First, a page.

San Francisco Peaks seen from O'Leary Lookout

Save the Peaks Coalition Continues to Fight Reclaimed Wastewater

Carol Berry

This article has been corrected.

The Save the Peaks Coalition March 9 filed a petition for a rehearing en banc in the U.S. 9th Circuit Court of Appeals, a three-judge panel of which in February ruled against the Coalition. The organization contended that under federal environmental and administrative law, the Forest Service failed to adequately consider the impacts of ingesting snow made from reclaimed sewer water in its federally mandated environmental review process.

“The fact that the federal government is championing the use of reclaimed sewer water, despite the potential risks to public health and safety, on a site that is sacred and holy to 13 of the tribes in the southwestern United States does not say much for the federal government’s values and priorities,” said Howard Shanker, attorney for the Coalition.

The ongoing conflict was part of a related issue of lack of trust between tribes and the city of Flagstaff, which renewed a five-year contract to sell up to 180 million gallons of treated sewage effluent to the ski resort despite an alleged lack of required tribal consultation and against the vigorous opposition of tribes for whom the Peaks are sacred, the coalition maintains.

Although a Flagstaff official told the NNHRC March 6 that the wastewater contract was tentatively scheduled for review March 20, the organization found that the contract had in fact been signed March 8 and the information withheld until a press conference had been conducted.

“The city of Flagstaff sits to the south at the base of Dook’o’o’sliid. If there are claims of ignorance about current events in the city government that Indigenous Peoples and indigenous nations oppose reclaimed water on the San Francisco Peaks, then that may be a poor excuse,” said the NNHRC, pointing to widespread media coverage of the issues.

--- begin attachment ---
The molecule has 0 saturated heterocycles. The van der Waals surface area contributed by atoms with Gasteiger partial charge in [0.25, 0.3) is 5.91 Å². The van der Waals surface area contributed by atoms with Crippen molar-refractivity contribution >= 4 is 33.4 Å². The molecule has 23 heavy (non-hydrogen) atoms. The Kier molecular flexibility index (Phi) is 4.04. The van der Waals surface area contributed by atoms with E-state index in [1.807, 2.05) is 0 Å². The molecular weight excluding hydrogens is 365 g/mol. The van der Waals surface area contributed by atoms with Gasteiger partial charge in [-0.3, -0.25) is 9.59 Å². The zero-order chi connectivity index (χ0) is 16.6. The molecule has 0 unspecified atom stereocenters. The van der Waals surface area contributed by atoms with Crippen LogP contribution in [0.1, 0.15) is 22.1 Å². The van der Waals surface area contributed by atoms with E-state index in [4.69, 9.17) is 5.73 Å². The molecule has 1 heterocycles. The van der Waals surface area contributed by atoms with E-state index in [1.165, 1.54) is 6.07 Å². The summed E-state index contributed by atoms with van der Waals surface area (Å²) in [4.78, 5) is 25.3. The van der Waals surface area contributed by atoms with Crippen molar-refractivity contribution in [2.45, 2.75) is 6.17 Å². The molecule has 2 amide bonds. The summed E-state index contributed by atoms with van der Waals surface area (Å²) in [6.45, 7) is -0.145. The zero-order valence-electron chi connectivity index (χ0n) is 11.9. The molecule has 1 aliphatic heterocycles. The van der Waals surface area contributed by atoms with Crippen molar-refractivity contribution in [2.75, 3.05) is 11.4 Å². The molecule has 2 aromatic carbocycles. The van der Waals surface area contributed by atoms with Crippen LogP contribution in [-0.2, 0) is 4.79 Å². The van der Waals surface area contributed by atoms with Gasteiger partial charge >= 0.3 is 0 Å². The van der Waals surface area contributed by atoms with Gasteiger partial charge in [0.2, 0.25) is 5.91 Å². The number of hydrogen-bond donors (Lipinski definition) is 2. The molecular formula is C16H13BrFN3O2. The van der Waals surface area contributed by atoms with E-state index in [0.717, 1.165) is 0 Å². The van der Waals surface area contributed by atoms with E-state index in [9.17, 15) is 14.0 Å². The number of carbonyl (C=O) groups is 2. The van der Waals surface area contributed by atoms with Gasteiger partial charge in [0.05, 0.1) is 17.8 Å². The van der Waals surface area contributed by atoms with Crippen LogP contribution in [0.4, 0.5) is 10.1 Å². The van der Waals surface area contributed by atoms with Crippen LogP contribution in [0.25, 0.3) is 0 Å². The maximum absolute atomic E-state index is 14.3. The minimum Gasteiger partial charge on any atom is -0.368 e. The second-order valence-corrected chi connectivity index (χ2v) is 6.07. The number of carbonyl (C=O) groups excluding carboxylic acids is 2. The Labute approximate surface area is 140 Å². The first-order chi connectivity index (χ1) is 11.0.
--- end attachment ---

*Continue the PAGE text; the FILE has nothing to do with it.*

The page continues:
The Peaks are Nuvatukya’ovi to the Hopi, whose chairman, LeRoy Shingoitewa, said they are “a sacred and special place to many Native Americans and we are obligated to protect this area. Reclaimed wastewater is an unsafe byproduct of the city’s wastewater system.”

An economic analysis released by the Hopi Tribe showed a proposed expansion by Snowbowl and the use of reclaimed wastewater would “not provide a measurable or significant impact to the Flagstaff region’s economy” and the report “confirms what the tribe has repeatedly asserted (that) the proposed expansion and use of reclaimed wastewater on a sacred place, the San Francisco Peaks, is not in the public’s best interest.”

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garychandler's picture
Submitted by garychandler on
Snowbowl Or Toilet Bowl? It seems that someone is failing to account for prions in sewage. Prions are a form of deadly protein that builds up in the cells and bodily fluids of people and animals afflicted with various forms of prion disease, including mad cow disease, chronic wasting disease, scrapie, and Creutzfeldt-Jakob Disease. Prions now are such a formidable threat that the United States government enacted the Bioterrorism Preparedness and Response Act of 2002 to halt research on infectious prions in the United States in all but two laboratories. Now, infectious prions are classified as select agents that require special security clearance for lab research. The intent is to keep prions and other dangerous biological materials away from terrorists who might use them to contaminate, food, water, blood, equipment, and entire facilities. Dr. Stanley Prusiner earned a Nobel Prize in 1997 for identifying and studying deadly prions. President Obama awarded Prusiner the National Medal of Science in 2010 to recognize the growing significance of his discovery. We now know that various forms of prion disease are already spreading around the world. Prion disease has been found in livestock and a variety of wildlife species across the U.S. and Canada. The prion pathogen spreads through urine, feces, saliva, blood, milk, soil, and the tissue of infected animals (not to mention soil and water). With those attributes, prions obviously can migrate through surface water runoff and settle in groundwater, lakes, oceans, and water reservoirs. If prions must be regulated in a laboratory environment today, the outdoor environment should be managed accordingly. Unless Flagstaff and Snowbowl can guarantee that not one person with prion disease has ever used a toilet in Flagstaff, this seems to be a misguided plan that places profits over people and the planet. Also seems to be a sad example of hypocrisy. Don't turn Snowbowl into a toilet bowl.